Hillary Clinton was riding a horse around Congress in a misguided display of bravado. The horse got spooked and started kicking desks over then bucked Hillary Clinton, who landed hard but was fine. She started crying. The horse terrorized Congress a little more before finding me (I was working as a page) and biting my forearm. I panicked initially then realized it didn’t hurt, the horse wasn’t letting go, and the horse was suddenly docile for some reason. It felt like it was trying to brush its teeth with my arm. I led the horse out of the Capitol Building and onto the mall where it let go and jumped into the Potomac silhouetted by a setting sun. I thought about tweeting at the New Yorker “I’m the page the horse bit” but decided against it in favor of showing up in person and offering to write one of those “Talk of the Town” columns about my experience. So I went to the New Yorker office but had trouble finding the appropriate person to talk to. I got into a fight with one guy that amounted to little more than flicking each other’s ears when the other’s back was turned. Eventually I found the right person. She was very nice and excited to speak to me and told me to get her something by the end of the week. I flaked on the article for several months, quit my job as a page, and taught the cat and dog I owned in the dream to sleep on top of me, and each other, in a sort of pyramid shape.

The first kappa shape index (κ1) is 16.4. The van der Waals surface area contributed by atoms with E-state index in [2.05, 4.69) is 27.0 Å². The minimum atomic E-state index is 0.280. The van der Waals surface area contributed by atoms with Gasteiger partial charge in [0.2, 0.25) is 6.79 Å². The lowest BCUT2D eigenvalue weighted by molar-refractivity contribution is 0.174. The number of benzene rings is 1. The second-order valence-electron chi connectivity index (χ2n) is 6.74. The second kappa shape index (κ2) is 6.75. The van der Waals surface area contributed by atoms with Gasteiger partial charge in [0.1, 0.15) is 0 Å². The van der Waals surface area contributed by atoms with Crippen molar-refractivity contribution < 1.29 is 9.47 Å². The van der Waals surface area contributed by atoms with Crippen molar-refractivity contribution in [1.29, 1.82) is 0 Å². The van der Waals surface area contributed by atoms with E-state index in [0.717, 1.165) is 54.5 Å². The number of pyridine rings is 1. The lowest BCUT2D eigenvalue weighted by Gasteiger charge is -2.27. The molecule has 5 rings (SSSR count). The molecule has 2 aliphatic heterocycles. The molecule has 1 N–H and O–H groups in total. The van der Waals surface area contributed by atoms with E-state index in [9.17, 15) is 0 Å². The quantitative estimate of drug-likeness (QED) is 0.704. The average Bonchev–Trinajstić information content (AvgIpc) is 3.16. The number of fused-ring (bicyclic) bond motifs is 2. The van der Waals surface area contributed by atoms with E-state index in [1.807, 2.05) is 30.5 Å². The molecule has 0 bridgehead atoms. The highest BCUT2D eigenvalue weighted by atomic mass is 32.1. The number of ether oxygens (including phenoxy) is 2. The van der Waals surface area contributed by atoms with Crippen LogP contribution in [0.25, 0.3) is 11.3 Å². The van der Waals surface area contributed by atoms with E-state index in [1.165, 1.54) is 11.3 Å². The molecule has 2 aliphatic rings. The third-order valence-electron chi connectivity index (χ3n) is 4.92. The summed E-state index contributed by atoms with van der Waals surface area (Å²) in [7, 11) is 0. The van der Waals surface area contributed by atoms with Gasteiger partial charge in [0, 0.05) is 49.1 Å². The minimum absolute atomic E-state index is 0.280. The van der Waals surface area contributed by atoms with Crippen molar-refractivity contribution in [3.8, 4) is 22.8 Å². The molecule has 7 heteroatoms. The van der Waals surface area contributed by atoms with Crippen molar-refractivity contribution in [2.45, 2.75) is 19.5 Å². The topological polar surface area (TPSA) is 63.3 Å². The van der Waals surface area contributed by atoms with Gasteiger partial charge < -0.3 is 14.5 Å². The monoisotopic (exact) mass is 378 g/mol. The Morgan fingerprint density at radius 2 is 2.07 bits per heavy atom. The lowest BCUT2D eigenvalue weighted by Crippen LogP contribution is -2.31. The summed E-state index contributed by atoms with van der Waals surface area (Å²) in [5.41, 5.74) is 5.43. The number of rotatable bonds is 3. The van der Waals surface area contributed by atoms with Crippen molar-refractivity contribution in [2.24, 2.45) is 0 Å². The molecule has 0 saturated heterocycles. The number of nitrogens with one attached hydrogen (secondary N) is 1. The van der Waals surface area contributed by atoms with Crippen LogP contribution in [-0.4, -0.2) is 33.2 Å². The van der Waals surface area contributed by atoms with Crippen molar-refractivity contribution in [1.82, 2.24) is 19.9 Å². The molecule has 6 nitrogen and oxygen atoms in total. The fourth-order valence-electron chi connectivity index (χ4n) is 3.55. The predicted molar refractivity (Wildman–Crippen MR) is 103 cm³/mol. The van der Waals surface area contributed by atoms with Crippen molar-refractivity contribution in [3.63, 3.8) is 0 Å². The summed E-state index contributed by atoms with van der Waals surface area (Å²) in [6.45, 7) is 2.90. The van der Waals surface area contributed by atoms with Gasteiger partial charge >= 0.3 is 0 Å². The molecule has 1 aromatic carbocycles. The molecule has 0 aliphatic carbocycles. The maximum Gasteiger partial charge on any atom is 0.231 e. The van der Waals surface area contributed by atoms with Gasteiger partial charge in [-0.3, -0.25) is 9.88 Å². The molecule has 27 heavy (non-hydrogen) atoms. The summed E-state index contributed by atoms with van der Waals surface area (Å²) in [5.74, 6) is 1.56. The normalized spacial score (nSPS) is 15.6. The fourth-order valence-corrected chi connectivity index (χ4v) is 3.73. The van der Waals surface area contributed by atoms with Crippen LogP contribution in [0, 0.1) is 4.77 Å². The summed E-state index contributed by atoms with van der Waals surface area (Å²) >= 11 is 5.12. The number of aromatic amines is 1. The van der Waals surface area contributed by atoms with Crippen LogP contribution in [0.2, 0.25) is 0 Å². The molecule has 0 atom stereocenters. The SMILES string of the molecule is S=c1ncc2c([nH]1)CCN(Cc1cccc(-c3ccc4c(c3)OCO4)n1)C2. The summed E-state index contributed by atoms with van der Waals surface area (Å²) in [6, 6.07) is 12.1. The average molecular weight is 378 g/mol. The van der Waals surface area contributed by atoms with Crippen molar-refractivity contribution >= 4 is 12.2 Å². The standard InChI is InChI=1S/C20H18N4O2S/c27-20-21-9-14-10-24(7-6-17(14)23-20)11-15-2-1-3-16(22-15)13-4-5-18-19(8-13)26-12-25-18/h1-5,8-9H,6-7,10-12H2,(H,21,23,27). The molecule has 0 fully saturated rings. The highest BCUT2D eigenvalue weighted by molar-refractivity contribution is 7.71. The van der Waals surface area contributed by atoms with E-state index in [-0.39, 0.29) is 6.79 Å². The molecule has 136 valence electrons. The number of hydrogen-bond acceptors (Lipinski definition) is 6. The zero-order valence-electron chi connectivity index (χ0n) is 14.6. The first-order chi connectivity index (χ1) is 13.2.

Studies have shown that the internet makes people feel bad. That these studies are almost always read online would make, you would think, one feel better. But the internet—where delusion and projection join hands in violent democracy—is also a reprieve from the horrible real world. It’s a viscous cycle. As an idle masochist, I often visit Dwell to “keep up” with all the confidently sparse modernist homes lived in by well-adjusted designer type-A people. Europeans, vegetarians, zombies of good fortune. We assume the owners are at a party, symphony, gala, or fundraising, letting light fall upon their absence in the quiet glory of their restrained taste. I also habitually visit J. Crew, at times to browse the Mens’ section for items that won’t make me taller, but mainly to check out all the beautiful women I have no chance dating. The Abercrombie & Fitch girls seem inbred, and the Prada models look anemic, ridden with some disease. J. Crew does a great job at consolidating the yuppie, bougie, slightly artsy and bohemian looks very well, with a touch of polite hipster, into the perfect interesting-but-not-crazy woman. They are dream girlfriends. I’m talking a handjob at a Philip Glass concert. I’m talking photoshop.